Reflecting back on the week gone by since Saturdays are perfect for overthinking, and capturing some of it into words. Growing Up, a series, about the growing pains and confusions of growing up. (Too many growing, I get it!). Every Saturday.
I learned something fun and for an ethereal moment a marvelous thing that day: life, as we know, is a third-person limited perspective.
I was at a writing workshop this past week. We began by talking about building characters and moved into writing the narrative of the story. We were handed out a task to write a paragraph each in the First Person Limited narrative (the famous I character), Third Person Limited narrative (follow one single character’s Point of View) and the Third Person Omniscient narrative (follow two characters at most).
I walked out of the classroom and sat down in the not-too-dark canteen table to type my paragraphs. Inchoate questions and confusion began running like wild horses in my mind.
What is a narrative? How do I decide what my character sees? Where do I get my character?! Can my characters have a conversation with someone? Who?
I had heard these terms, but when I found myself surrounded by writers far more knowledgeable, I was nervous, unsure of what I knew. I felt out of place. The many literary terms coming my way made little sense to me.
I knew the First-person narrative, the famous I character -Dickens’ David Copperfield, the Third Person omniscient – God watching everything from above. But I got stumped at the Third Person Limited narrative.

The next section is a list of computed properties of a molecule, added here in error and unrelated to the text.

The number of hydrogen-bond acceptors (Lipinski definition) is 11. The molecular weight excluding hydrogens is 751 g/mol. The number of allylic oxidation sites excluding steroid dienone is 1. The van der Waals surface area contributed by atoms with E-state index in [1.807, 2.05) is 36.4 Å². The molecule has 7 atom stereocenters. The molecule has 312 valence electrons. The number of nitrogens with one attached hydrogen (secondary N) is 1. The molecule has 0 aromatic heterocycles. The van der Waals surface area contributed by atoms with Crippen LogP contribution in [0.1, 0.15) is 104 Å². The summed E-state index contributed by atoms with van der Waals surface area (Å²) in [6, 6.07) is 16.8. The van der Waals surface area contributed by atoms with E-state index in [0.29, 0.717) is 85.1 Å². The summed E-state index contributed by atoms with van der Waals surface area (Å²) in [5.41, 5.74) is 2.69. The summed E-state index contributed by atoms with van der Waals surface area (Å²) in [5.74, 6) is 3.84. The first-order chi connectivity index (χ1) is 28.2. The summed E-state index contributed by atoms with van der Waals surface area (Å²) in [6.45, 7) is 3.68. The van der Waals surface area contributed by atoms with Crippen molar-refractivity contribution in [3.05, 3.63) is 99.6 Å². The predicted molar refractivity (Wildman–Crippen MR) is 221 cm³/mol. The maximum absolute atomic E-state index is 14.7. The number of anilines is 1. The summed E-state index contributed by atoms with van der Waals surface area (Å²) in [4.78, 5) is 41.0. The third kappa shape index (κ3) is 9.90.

If I follow a single character, can I have dialogues and conversations in the story? I thought.
I knew I had to ask this question. I had to muster the courage, despite all the feelings of not belonging that had surged.
The answer was yes. ‘We do not know what the other characters are thinking, but our character can react to the dialogues,’ the instructor said.
‘So can we say life, as we know, is a third-person limited perspective?’ I immediately asked as the question formed in a microsecond. I was not sure if it made any sense.
The answer was, filled with some slight giggles, a yes. ‘That’s the reason confusions and misunderstandings happen, no?’ he added.
For a moment it felt like I had traveled outside of my body, I had myself become a character in a story – a character that could never figure out what other characters were thinking, but could merely react as a result.
For some odd reason this realization soothed my being. It was a sudden manifestation that I was merely a character in this world of million stories, or a sense of relief in knowing that none of us carried the capacity or the burden to fully understand every minute thought that goes into the mind of the other.
It could have simply been the euphoria of being able to ask a question and get an answer.